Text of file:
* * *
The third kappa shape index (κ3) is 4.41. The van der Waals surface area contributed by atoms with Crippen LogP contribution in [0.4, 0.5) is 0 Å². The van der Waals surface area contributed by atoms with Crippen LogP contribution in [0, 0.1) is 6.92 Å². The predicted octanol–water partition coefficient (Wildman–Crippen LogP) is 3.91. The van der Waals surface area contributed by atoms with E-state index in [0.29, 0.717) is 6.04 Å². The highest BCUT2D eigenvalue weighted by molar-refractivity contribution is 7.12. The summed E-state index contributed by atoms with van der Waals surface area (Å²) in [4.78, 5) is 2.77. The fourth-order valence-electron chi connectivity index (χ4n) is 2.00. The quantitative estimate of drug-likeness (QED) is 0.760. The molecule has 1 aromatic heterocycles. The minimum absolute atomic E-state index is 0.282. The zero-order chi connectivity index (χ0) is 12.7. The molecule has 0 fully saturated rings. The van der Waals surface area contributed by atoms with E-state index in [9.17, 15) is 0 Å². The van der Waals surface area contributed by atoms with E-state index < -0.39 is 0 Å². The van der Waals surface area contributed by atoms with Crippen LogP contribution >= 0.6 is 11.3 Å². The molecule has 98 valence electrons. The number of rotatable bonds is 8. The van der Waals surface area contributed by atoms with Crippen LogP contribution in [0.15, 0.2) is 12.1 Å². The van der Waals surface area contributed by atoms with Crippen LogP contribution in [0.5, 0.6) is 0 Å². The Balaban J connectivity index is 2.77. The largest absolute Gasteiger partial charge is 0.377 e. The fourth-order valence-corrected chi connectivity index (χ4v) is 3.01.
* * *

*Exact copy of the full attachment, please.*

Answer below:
The third kappa shape index (κ3) is 4.41. The van der Waals surface area contributed by atoms with Crippen LogP contribution in [0.4, 0.5) is 0 Å². The van der Waals surface area contributed by atoms with Crippen LogP contribution in [0, 0.1) is 6.92 Å². The predicted octanol–water partition coefficient (Wildman–Crippen LogP) is 3.91. The van der Waals surface area contributed by atoms with E-state index in [0.29, 0.717) is 6.04 Å². The highest BCUT2D eigenvalue weighted by molar-refractivity contribution is 7.12. The summed E-state index contributed by atoms with van der Waals surface area (Å²) in [4.78, 5) is 2.77. The fourth-order valence-electron chi connectivity index (χ4n) is 2.00. The quantitative estimate of drug-likeness (QED) is 0.760. The molecule has 1 aromatic heterocycles. The minimum absolute atomic E-state index is 0.282. The zero-order chi connectivity index (χ0) is 12.7. The molecule has 0 fully saturated rings. The van der Waals surface area contributed by atoms with E-state index in [9.17, 15) is 0 Å². The van der Waals surface area contributed by atoms with E-state index < -0.39 is 0 Å². The van der Waals surface area contributed by atoms with Crippen LogP contribution >= 0.6 is 11.3 Å². The molecule has 98 valence electrons. The number of rotatable bonds is 8. The van der Waals surface area contributed by atoms with Crippen LogP contribution in [0.15, 0.2) is 12.1 Å². The van der Waals surface area contributed by atoms with Crippen LogP contribution in [0.5, 0.6) is 0 Å². The Balaban J connectivity index is 2.77. The largest absolute Gasteiger partial charge is 0.377 e. The fourth-order valence-corrected chi connectivity index (χ4v) is 3.01.